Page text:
Beautiful Ruins is a book that spans 50 years and has at least eight main characters and their perspectives. One member’s first reaction to the book was that the main point is that “we want what we want.” Every character and every reader comes back to that reality. In  the book, Alvis Bender tells Dee, “All we have is the story we tell. Everything we do, every decision we make, our strength, weakness, motivation, history, and character—what we believe—none of it is real; it’s all part of the story we tell. But here’s the thing: it’s our  . . . story!”  (pg 266 )  Another member highlighted Pasquale’s mother: “ ‘Sometimes,’ she said,’ what we want to do and what we must do are not the same.’ She put a hand on his shoulder. ‘Pasqo, the smaller the space between your desire and what is right, the happier you will be.’ “ (pg. 304) I certainly want life to continue intersecting art in the Whitney Book Bistro!

Other works discussed:

  • The Stranger by Albert Camus
  • Unbearable Lightness of Being by Milan Kundera (movie recommendation)
  • Beginners Goodbye by Ann Tyler (March selection)
  • Juliet Naked by Nick Hornby (June 2012 selection)
  • Age of Innocence by Edith Wharton (March Movie Club selection)

The Beginner’s Goodbye Discussion Journal

On Tuesday, the Whitney Book Bistro discussed The Beginner’s Goodbye. I had chosen BeginnersGoodbyeCoverthe book because Anne Tyler is a remarkable and well-liked writer. The book is a 2012 Booklist Editor’s Choice selection, was given a starred review in Publisher’s Weekly, and Library Journal called it “essential reading.” Every book we read has some detractors, and Beginner’s Goodbye was no exception. The Kirkus reviewer called it “an uncharacteristically slight work by a major novelist.”

Although one member didn’t like the book and another found it to be an easy read but wondered at the end why he had read it, we found plenty to discuss – almost as if we were discussing friends and neighbors. One member found the first part of the book slow and said she would not have finished if it hadn’t been a book club book. But by the end, she liked it.

I wondered at the end of last month’s journal how our expectations would inform our reading, and I definitely sensed a fondness for Anne Tyler that superseded this particular work. One member felt the author wrote a male narrator convincingly, another remarked that it was no wonder since Tyler was the older sister of three brothers!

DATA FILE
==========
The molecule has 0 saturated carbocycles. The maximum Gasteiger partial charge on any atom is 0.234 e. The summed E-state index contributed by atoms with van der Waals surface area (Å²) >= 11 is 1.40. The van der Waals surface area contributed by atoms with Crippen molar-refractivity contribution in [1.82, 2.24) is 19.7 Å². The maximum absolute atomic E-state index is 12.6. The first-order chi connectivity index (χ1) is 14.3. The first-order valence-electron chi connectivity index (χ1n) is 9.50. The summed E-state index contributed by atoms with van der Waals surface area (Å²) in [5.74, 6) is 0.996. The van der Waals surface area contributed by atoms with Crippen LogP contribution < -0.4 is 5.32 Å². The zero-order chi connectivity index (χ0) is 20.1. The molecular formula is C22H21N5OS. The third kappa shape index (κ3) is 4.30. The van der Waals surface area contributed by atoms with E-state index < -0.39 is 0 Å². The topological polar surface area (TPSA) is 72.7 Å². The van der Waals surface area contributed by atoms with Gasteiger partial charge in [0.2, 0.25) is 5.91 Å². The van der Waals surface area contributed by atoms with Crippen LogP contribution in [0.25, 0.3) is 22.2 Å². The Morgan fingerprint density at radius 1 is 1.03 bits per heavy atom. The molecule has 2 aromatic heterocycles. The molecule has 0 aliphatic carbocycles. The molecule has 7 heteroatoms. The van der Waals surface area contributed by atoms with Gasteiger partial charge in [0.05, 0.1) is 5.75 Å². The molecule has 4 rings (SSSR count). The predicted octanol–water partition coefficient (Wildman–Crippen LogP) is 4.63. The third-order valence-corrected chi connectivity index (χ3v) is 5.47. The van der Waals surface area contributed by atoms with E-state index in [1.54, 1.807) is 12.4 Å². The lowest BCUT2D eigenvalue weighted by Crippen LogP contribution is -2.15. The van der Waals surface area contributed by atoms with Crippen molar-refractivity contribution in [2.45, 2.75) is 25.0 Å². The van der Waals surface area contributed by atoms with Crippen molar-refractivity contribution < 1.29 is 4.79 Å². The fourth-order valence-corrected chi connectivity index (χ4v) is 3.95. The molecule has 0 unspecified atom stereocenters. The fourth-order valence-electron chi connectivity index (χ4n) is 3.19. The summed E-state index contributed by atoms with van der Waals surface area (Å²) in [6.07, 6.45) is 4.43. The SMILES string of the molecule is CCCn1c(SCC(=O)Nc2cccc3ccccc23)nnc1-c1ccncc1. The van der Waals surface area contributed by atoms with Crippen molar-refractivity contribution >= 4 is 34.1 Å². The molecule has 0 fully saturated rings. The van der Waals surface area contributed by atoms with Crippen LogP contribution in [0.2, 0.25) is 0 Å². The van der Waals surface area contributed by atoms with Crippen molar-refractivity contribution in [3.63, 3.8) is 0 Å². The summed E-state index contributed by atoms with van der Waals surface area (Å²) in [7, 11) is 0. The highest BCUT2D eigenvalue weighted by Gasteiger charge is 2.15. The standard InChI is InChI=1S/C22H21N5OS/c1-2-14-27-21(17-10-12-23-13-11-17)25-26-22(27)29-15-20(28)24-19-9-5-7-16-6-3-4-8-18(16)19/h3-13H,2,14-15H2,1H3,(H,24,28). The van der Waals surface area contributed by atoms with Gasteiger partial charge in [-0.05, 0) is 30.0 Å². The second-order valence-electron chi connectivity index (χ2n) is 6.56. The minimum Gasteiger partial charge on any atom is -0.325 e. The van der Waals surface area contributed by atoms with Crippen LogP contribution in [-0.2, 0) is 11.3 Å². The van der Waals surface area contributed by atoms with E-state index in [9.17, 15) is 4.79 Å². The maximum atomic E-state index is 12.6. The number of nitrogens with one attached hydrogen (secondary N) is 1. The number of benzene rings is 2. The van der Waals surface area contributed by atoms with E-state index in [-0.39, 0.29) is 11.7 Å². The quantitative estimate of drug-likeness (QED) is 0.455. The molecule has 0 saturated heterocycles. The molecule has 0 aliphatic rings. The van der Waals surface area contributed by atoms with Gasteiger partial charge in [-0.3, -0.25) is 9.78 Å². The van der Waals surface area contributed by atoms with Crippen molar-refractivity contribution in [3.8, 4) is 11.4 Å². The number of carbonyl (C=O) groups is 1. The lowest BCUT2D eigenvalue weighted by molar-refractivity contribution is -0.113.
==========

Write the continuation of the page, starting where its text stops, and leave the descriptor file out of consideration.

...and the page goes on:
Nothing really extraordinary happens in the book, and that is perhaps its strength. We can so easily identify with the ordinariness. Even the narrator’s visits with his deceased wife are not the spectacular hauntings of a ghost but the subtle insistence of memory. Perhaps. One member wished that there was a companion book, telling the story from the wife’s viewpoint, and most of us seemed to agree.  We even joked that we should contact Anne Tyler to make the suggestion.

The Beginner’s Goodbye is a book about loss and regret, and I was moved by the members who were willing to share their own losses with the group – parents, children, spouses. When I choose a book for the group to read, looking at award winners, popular authors, well-regarded authors, diverse topics, I often worry about wasting our time or missing something great. The Beginner’s Goodbye made me think about missed opportunities, and I’m glad the book club isn’t one of them.

Other books mentioned:

  •             A Spot of Bother by Mark Haddon (2011 book club selection)
  •             Netherland by Jospeh O’neill (Sept. 2012 book club selection)